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'Guarded optimism' does not hide the deprivation forced upon Palestinians

Palestinian and Jewish peace activists stage a protest against the court's ruling in favor of the Jewish settlers in front of the Israel Central Court in Jerusalem on 9 February 2021. [Mostafa Alkharouf - Anadolu Agency]
Palestinian and Jewish peace activists stage a protest against the court's ruling in favor of the Jewish settlers in front of the Israel Central Court in Jerusalem on 9 February 2021. [Mostafa Alkharouf - Anadolu Agency]

The latest report by the UN Special Coordinator for the Middle East Peace Process painted a bleak picture for Palestine. Gone are the days when UN representatives attempted to conflate diplomatic negotiations with the Palestinian Authority's cooperation over the coronavirus pandemic. In 2020, the Palestinian economy contracted by 10 to 12 per cent; it's "one of the largest annual contractions since the Palestinian Authority was established in 1994."

While Covid-19 certainly exacerbated the economic crisis for Palestinians, it is by no means the most pressing factor, as the recommendations indicate. A striking observation is that half the Palestinian population is now in need of humanitarian aid, and yet the UN is still failing to make the link between humanitarian deprivation and Israel's colonial violence and expansion.

The report commences with a section titled "Grounds for Guarded Optimism", despite the fact that this "optimism" hinges mainly on the drop in Covid-19 infections, the slight possibility of restarting diplomatic negotiations, the new US administration and the resumption of the PA's relations with Israel. No diplomatic initiatives have ever halted Israeli settler-colonialism and violence in the past, and there is no reason to believe that 2021 will be any different in terms of restoring the legitimate rights of the Palestinian people. What stands out is the pressure on the international community to continue funding humanitarian aid, while not a single recommendation deals with the UN's obligation to eradicate colonialism, hold Israel to account and ensure that Palestinians can progress from dependence upon humanitarian aid to self-sufficiency, as part of the path towards independence.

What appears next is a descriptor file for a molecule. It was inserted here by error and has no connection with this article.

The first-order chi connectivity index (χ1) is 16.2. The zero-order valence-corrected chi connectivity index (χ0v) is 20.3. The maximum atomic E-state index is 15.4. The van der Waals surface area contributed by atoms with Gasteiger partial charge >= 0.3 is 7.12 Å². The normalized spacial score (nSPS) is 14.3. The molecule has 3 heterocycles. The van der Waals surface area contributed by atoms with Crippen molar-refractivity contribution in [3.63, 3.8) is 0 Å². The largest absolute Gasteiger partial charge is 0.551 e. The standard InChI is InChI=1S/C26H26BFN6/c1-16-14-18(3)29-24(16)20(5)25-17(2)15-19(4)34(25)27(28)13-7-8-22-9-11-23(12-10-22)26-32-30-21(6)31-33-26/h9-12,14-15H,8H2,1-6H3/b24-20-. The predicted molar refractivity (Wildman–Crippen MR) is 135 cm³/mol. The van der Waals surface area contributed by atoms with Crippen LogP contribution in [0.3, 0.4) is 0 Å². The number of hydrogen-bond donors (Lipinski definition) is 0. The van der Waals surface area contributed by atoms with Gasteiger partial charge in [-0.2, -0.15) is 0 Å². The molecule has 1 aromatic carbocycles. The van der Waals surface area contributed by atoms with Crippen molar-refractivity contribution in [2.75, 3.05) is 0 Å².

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The equivalence between the coloniser and the colonised, even within the context of a report that highlights such a precarious scenario, damages Palestinian prospects further. Of course, the Abraham Accords also make an appearance in this document, particularly the clause on "efforts to achieve a just, comprehensive and enduring resolution to the Israeli-Palestinian conflict." Annexation was only mentioned as a backdrop for the PA's decision to halt security coordination and to emphasise how the decision "impeded the health and humanitarian responses to the pandemic." Israel is described as "the Palestinians' closest trading partner" and yet there are other, more accurate, terms to describe the colonial state while bringing the concept of trade under colonial occupation to the fore.

Even if all the recommendations are implemented, which is doubtful, the UN knows that Palestinians will still remain dependent upon humanitarian aid, as long as the two-state paradigm remains the policy to protect Israel's colonisation and annexation plans.

The report says that a two-state "solution" is still an achievable outcome. Peddling the lie that such a scenario "based upon the 1967 lines, previous agreements, UN resolutions, and international law" is still possible excludes the infamous progress made by Israel in terms of de-facto annexation. It also ignores the forthcoming displacement which will force the international community, complicit as it is, to chide Israel on settlement construction rather than take measures to halt the colonial process itself. Undoubtedly, the UN expects Palestinians to abide by international law and embrace their loss, while Israel cultivates further opportunities to extend the cycle of humanitarian aid and the deprivation forced upon the Palestinians. 'Guarded optimism' does not hide this fact.

The views expressed in this article belong to the author and do not necessarily reflect the editorial policy of Middle East Monitor.

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